Sensemaking Audit

Over the last 3 years, throughout the world, organisations have received the most extreme brutal audit of their capacity to cope with a large-scale novel event. Whether it was the COVID-19 pandemic, the war in Ukraine or the failure of Silicon Valley Bank, the ensuing turbulance and uncertainty has made confident decision making even more critical. The scale and impact of these events have had an overwhelming emotional impact on millions of people, resulting, in many instances, in a breakdown of their individual and collective sensemaking capabilities.

The oft-quoted, but truncated, Ram Emanuel aphorism clearly captures the potential for building strength from this context,

You never let a serious crisis go to waste’. What few go on to more accurately provide is that the advice concludes ‘…’s an opportunity to do things you think you could not do before.’  

We would add that not only is it an opportunity, but the risks are less because there is an expectation that leaders must try to do things differently.

Leaders should take the opportunity of checking the organisational sensemaking capability of their own organisations because every organisation has its own more nuanced brutal audits when faced with having to manage the unexpected in the form of ongoing events that challenge prevailing assumptions and coping mechanisms.

Put simply, Individual Sensemaking is the way that humans process information in order to create meaning from situations that they face. Put less simply our brains sift situations for clues that fit past frames of reference (events) and then form tightly or loosely held meanings which enable people to make decisions and take actions.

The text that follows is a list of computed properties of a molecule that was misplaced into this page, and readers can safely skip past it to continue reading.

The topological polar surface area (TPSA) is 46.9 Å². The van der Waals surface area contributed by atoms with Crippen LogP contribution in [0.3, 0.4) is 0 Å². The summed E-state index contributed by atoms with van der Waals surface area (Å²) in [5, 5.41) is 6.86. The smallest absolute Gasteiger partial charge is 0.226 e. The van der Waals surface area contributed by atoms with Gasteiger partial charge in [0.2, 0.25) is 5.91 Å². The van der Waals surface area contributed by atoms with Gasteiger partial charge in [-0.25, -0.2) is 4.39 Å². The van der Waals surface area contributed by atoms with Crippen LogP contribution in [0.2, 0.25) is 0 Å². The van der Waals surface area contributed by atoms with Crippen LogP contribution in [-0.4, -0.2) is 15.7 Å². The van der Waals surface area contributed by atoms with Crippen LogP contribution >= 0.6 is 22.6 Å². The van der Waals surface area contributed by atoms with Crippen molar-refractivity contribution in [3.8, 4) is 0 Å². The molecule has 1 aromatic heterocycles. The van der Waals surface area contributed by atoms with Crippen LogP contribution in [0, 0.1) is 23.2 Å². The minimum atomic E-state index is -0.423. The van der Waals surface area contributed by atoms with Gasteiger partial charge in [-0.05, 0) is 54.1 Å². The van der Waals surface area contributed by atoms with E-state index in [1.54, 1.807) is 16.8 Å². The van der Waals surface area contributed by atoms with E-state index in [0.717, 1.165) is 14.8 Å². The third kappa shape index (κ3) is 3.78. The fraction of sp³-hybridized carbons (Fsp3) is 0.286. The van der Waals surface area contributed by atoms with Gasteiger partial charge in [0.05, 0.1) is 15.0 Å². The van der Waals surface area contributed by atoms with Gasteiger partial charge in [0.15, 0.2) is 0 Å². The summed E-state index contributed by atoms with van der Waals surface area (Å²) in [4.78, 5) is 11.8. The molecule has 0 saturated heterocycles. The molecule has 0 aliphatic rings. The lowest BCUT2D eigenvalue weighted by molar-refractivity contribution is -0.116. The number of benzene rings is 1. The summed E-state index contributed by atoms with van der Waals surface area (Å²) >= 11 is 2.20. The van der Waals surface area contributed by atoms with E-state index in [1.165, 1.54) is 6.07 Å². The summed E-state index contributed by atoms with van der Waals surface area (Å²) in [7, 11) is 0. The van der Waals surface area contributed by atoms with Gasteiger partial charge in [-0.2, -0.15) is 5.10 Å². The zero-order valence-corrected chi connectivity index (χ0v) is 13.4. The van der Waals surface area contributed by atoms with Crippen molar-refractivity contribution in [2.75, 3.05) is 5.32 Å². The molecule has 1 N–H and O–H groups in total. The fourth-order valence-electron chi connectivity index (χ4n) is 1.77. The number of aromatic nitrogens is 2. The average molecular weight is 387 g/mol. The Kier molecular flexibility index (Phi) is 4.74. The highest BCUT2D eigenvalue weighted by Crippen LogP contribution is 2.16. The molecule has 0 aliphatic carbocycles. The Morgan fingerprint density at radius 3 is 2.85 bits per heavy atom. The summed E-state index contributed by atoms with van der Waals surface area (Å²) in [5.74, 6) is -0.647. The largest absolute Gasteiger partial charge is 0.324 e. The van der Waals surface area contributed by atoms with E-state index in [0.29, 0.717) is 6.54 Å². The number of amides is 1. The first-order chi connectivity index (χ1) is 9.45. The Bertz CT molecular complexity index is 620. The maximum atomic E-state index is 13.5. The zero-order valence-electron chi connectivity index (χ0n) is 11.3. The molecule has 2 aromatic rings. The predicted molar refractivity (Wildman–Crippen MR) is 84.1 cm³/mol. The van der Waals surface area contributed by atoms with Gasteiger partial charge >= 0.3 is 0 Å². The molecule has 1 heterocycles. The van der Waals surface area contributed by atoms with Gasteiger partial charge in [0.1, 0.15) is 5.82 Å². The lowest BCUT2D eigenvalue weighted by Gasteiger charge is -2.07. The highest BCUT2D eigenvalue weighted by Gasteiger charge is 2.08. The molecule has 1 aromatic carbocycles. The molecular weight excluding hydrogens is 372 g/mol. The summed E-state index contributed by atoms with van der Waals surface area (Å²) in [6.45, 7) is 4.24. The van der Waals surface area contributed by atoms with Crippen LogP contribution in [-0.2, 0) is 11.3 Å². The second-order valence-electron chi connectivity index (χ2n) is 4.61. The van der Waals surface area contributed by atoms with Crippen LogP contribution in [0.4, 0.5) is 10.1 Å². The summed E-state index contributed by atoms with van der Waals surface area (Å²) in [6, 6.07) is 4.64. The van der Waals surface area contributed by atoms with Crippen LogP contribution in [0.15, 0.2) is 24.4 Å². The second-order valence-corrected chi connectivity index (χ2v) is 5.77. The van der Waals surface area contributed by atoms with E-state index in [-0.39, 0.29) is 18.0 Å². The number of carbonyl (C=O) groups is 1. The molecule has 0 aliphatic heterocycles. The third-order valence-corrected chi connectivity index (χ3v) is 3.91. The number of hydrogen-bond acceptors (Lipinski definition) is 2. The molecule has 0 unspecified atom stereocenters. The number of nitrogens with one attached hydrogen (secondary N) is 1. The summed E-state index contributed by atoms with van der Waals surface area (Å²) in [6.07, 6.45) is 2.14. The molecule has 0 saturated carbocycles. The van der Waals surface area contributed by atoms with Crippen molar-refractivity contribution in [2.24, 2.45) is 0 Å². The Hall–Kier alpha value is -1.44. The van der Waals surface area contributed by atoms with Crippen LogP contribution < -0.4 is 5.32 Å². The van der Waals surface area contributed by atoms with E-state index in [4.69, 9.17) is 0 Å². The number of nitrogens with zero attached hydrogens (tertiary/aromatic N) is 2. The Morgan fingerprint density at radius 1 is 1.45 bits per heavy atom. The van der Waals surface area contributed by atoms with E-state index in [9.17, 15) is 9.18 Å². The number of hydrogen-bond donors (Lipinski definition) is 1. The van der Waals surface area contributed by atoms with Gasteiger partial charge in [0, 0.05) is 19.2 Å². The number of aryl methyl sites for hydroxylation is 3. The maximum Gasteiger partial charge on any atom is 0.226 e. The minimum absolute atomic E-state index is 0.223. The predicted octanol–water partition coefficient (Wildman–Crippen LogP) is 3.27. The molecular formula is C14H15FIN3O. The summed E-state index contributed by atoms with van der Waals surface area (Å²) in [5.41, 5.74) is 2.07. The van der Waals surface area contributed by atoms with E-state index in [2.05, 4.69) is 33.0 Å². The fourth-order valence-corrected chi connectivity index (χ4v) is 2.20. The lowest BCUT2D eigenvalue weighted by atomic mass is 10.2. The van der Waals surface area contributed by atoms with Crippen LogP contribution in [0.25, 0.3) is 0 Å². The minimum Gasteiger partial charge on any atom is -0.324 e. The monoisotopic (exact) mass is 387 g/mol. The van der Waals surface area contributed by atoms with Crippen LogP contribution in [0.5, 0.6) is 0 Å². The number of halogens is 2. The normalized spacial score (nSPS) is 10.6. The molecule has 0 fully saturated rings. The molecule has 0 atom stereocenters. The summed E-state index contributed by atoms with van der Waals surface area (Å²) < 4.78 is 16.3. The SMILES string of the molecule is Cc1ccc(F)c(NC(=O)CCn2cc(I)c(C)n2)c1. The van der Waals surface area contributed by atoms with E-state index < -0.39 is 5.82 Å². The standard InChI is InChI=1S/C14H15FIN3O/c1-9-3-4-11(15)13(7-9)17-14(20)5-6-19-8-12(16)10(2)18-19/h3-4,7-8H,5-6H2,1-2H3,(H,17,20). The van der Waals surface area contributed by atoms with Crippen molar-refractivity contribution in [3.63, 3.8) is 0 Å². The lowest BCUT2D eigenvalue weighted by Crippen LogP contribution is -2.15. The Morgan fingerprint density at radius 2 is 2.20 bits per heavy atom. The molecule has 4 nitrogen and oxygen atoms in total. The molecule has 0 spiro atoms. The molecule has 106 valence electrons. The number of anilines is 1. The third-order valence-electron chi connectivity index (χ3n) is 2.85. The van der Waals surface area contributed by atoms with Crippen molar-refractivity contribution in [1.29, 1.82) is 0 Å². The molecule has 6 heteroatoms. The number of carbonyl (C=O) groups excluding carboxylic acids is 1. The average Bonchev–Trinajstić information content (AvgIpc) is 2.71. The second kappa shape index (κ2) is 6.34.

Organisational Sensemaking is the collective social processing of information, however incomplete, that results in the creation of meaning (not always shared equally), decision-making and actions.

The caveats above (the number of variabilities in any social enterprise) create a deliberate sense of the imprecise nature and quality of Organisational Sensemaking. This situation worsens because people have a natural tendency, when considering unfolding events, to over credit the past and superimpose previous meaning and thus decision-making onto present situations. In novel and fast-moving situations this can quickly get organisations into deep trouble which is why Organisational Sensemaking is widely used as the research methodology for the investigation of major disasters and events in which social action has either created the disaster or made it worse. However, the quality of Organisational Sensemaking is the critical determining factor for the success of all organisations faced with new situations, not purely those engaged in life threatening situations.

The better the sensemaking processes, the better the decision-making and the better the outcomes. You can watch a short video here which explains more.

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